Back In A Flash?

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Abbott’s new Libre Flash glucose monitoring system has been approved in Europe and will soon be available in France, Germany, Italy, Netherlands, Spain, Sweden and the UK. Libre is a sort of hybrid between a fingerstick glucose meter and a CGM in that it provides individual glucose values (with trending information) based on a signal sent from a subcutaneous sensor. However, the user must position a receiver within a couple of inches of the sensor to receive data, so it doesn’t pick up a continuous signal or alert the user when the BG is heading high or low.

Libre’s sensor is very small (5mm flexible metallic filament) and is inserted on the back of the arm with a device that requires a single button push. The user never sees the introducer needle. The transmitter, which comes attached to the sensor, is about the size of a quarter. No fingerstick calibration is required, but there is a 1-hour warmup period after insertion before data is generated. Each sensor is designed to last up to 14 days.

The handheld receiver has a full-color touch screen. It displays the current glucose, an 8-hour trend graph, and direction arrows. The user may enter notes into the receiver to keep track of things like carb intake, insulin doses and exercise. The receiver generates on-screen statistical reports and graphs for up to 90 days. One of the reports, called an “ambulatory glucose profile,” is similar to a 24-hour modal day report with a median line, 25/75% ranges, and 10/90% ranges in different colors. Other reports indicate the percent of time spent above/below/within target range, the number of hypo episodes that have taken place, and average glucose by time of day. The receiver can be programmed to beep or vibrate to communicate with the user.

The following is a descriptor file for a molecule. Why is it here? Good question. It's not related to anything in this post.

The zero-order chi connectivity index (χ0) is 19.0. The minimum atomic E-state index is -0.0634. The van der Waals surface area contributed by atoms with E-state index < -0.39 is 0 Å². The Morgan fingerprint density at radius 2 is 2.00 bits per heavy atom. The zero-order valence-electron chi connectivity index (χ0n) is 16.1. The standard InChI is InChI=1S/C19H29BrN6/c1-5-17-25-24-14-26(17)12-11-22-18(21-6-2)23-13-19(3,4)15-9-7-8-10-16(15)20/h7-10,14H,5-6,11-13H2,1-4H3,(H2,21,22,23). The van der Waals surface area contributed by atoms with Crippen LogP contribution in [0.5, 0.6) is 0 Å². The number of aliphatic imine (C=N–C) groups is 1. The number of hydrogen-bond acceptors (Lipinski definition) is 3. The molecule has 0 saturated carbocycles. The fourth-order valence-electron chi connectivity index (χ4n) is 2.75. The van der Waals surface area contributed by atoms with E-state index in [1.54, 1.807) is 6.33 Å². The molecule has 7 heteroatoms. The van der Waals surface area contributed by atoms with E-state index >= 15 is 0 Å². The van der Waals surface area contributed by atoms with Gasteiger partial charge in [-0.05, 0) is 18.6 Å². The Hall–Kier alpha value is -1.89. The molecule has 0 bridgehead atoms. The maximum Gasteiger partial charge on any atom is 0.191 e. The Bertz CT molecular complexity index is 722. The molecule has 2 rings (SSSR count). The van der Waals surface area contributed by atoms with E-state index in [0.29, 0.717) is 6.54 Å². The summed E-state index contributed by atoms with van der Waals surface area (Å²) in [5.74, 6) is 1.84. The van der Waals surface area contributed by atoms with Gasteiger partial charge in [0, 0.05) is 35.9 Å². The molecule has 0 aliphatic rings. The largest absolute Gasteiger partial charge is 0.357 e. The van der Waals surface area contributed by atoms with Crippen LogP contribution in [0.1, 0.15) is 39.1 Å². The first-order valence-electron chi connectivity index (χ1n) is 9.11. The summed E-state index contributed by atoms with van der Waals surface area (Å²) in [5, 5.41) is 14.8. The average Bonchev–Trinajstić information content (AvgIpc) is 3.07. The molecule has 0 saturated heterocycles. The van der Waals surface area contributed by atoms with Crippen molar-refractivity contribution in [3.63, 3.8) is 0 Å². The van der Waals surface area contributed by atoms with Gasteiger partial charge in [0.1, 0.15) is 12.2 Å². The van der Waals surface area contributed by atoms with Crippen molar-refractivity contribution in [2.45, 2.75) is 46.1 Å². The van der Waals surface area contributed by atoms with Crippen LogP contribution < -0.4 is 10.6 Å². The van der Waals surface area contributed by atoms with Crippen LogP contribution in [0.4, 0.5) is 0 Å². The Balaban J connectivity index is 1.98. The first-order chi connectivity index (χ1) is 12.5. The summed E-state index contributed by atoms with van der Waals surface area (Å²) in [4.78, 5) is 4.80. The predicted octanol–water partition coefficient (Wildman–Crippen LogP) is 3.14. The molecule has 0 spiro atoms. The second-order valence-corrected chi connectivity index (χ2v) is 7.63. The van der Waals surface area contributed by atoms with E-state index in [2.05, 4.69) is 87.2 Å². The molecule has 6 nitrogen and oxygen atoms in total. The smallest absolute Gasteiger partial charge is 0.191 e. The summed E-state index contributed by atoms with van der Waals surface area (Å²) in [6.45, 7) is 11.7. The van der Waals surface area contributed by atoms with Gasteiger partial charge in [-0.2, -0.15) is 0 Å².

Word from Abbott is that the device will be marketed as a replacement for fingerstick glucose meters rather than as a continuous glucose monitor, although it clearly has features of each. A spokesperson from Abbott stated that the company has had discussions with the US FDA, but there is no timeline for its approval or release in the United States.

One must proceed with caution when considering any new device from Abbott. The company’s Navigator CGM system was well-received by the diabetes community, but Abbott failed to adequately support the product and eventually pulled it from several markets, including the US. To their credit, they went out of their way to help clients using Navigator transition to other CGM devices.

For a series of informative videos on the new Libre system, cut and paste this URL:

http://dropbox.unl.edu/uploads/20140925/74229ab2425560ba/Libre%20videos-2.zip

 

 

Libre Flash glucose monitoring system

 

Glucose receiver with Daily patterns

By | 2016-12-08T23:26:54+00:00 September 16th, 2014|Thinking Like A Pancreas Blog, Type 1 Diabetes|5 Comments

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5 Comments

  1. Samantha September 16, 2014 at 10:06 pm - Reply

    Great report! Thanks Gary! Keep em’ coming!
    Cheers from Aus!

  2. Malcolm Whitmore November 24, 2014 at 8:24 pm - Reply

    I am lucky to live in England and to be able to use the new Libre to monitor my Type 1 diabetes of 50 years duration. For the first time in my life I feel confident in being able to cope with the hourly challenges of blood glucose fluctuations.
    The Libre has given me knowledge of what is happening where previously I was guessing. The consequence is that 80% of my blood sugar results are in the target zone. It has been liberating for my wife who has been my key support for all this time.
    I can’t recommend it strongly enough for an upgrade for finger pricked.

    Malcolm

  3. Malcolm Whitmore November 24, 2014 at 8:33 pm - Reply

    Hi
    Please correct my typo of the last word ,it should be “fingerprickets”

    Malcolm Whitmore

  4. Malcolm Whitmore November 24, 2014 at 8:35 pm - Reply

    Hi again,
    I am trying again,it should be ” fingerprickers”

    Malcolm Whitmore

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